Apple really should think more of its worldwide customers, especially when it comes to something as major as this. iPads aren’t exactly priced favourably in Europe – the new iPad with 4G (with 16 GB of storage) is retailing at €599 (around $785, nearly $200 more expensive than in the United States). What baffles me beyond measure is why Apple is selling the LTE version in Europe at all when it doesn’t even work over here. According to their Q1 2012 financial data, nearly half of their revenue is generated from outside the Americas and Europe is an important sales destination – 25% of their Q1 2012 revenue was generated in Europe. To leave us hanging dry is slightly disappointing and I do feel slightly fleeced here.

So, whilst you Americans are watching films in high-definition video on your new iPad in the airport just before your flight leaves or uploading those pictures from last night at the rate of 20 a second, just stop and think about all us poor, backward Europeans who are rewarded with the endless annoyance of that loading icon and jumpy online videos. At least until March 2013, anyway…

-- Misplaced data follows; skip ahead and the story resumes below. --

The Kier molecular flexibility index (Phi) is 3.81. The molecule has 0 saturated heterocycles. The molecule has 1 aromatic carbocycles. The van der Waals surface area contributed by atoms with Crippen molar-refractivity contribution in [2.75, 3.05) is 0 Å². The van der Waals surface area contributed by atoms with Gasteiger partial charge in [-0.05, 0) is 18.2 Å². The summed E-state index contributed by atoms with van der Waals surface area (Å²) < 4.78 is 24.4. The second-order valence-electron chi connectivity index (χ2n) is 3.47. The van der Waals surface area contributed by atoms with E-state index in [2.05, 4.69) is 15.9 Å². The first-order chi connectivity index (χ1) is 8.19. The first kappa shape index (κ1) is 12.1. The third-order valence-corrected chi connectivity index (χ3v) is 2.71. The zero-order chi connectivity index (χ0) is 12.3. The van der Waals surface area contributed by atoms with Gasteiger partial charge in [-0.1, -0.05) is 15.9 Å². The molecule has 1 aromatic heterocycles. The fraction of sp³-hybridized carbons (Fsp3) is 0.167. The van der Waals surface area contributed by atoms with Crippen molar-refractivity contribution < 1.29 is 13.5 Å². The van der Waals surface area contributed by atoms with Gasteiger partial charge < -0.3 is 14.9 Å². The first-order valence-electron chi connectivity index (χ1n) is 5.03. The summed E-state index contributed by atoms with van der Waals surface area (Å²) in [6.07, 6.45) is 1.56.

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  • Bryan Gibson

    So by your own admission, you made a major purchase without doing any research and now you’re blaming Apple? There are tons of products out there that aren’t compatible, do less or do more than we’ll ever need, but most of us don’t buy them with our hard-earned cash unless we’ve done at least minimal research. I love Apple, but every purchase from them is an investment. Lesson learned, eh?

  • LisaG

    Thanks for this article. I am waiting in the UK on my (first!) ipad: a wifi model. My brother in the US thinks that I have compromised on my choice but the extra cash, extra weight and limited usability made my decision. I will pass this article on to him :)